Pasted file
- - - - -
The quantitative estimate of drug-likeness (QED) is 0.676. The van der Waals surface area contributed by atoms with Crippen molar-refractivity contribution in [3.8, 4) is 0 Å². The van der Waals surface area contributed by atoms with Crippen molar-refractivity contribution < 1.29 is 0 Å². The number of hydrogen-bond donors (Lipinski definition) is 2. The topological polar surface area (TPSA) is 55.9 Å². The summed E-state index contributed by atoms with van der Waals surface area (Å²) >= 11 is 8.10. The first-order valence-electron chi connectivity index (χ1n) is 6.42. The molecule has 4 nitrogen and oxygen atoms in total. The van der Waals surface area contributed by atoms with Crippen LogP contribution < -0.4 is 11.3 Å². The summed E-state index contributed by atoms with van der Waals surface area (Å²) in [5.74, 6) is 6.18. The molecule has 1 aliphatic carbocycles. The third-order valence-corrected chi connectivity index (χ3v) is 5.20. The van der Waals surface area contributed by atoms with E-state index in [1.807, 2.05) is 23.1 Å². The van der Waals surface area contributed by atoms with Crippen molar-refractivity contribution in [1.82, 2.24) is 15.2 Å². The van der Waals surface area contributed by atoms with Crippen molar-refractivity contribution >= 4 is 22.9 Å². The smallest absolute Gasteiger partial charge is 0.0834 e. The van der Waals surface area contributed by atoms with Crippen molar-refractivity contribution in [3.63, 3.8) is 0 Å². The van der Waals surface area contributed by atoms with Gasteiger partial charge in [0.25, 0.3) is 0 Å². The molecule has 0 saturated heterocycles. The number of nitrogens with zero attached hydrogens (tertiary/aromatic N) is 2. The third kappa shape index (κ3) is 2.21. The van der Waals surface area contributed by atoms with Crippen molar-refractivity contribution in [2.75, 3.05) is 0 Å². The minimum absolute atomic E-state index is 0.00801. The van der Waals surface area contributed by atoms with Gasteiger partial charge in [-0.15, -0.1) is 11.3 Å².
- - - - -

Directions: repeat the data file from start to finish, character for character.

The quantitative estimate of drug-likeness (QED) is 0.676. The van der Waals surface area contributed by atoms with Crippen molar-refractivity contribution in [3.8, 4) is 0 Å². The van der Waals surface area contributed by atoms with Crippen molar-refractivity contribution < 1.29 is 0 Å². The number of hydrogen-bond donors (Lipinski definition) is 2. The topological polar surface area (TPSA) is 55.9 Å². The summed E-state index contributed by atoms with van der Waals surface area (Å²) >= 11 is 8.10. The first-order valence-electron chi connectivity index (χ1n) is 6.42. The molecule has 4 nitrogen and oxygen atoms in total. The van der Waals surface area contributed by atoms with Crippen LogP contribution < -0.4 is 11.3 Å². The summed E-state index contributed by atoms with van der Waals surface area (Å²) in [5.74, 6) is 6.18. The molecule has 1 aliphatic carbocycles. The third-order valence-corrected chi connectivity index (χ3v) is 5.20. The van der Waals surface area contributed by atoms with E-state index in [1.807, 2.05) is 23.1 Å². The van der Waals surface area contributed by atoms with Crippen molar-refractivity contribution in [1.82, 2.24) is 15.2 Å². The van der Waals surface area contributed by atoms with Crippen molar-refractivity contribution >= 4 is 22.9 Å². The smallest absolute Gasteiger partial charge is 0.0834 e. The van der Waals surface area contributed by atoms with Crippen molar-refractivity contribution in [3.63, 3.8) is 0 Å². The van der Waals surface area contributed by atoms with Gasteiger partial charge in [0.25, 0.3) is 0 Å². The molecule has 0 saturated heterocycles. The number of nitrogens with zero attached hydrogens (tertiary/aromatic N) is 2. The third kappa shape index (κ3) is 2.21. The van der Waals surface area contributed by atoms with Crippen molar-refractivity contribution in [2.75, 3.05) is 0 Å². The minimum absolute atomic E-state index is 0.00801. The van der Waals surface area contributed by atoms with Gasteiger partial charge in [-0.15, -0.1) is 11.3 Å².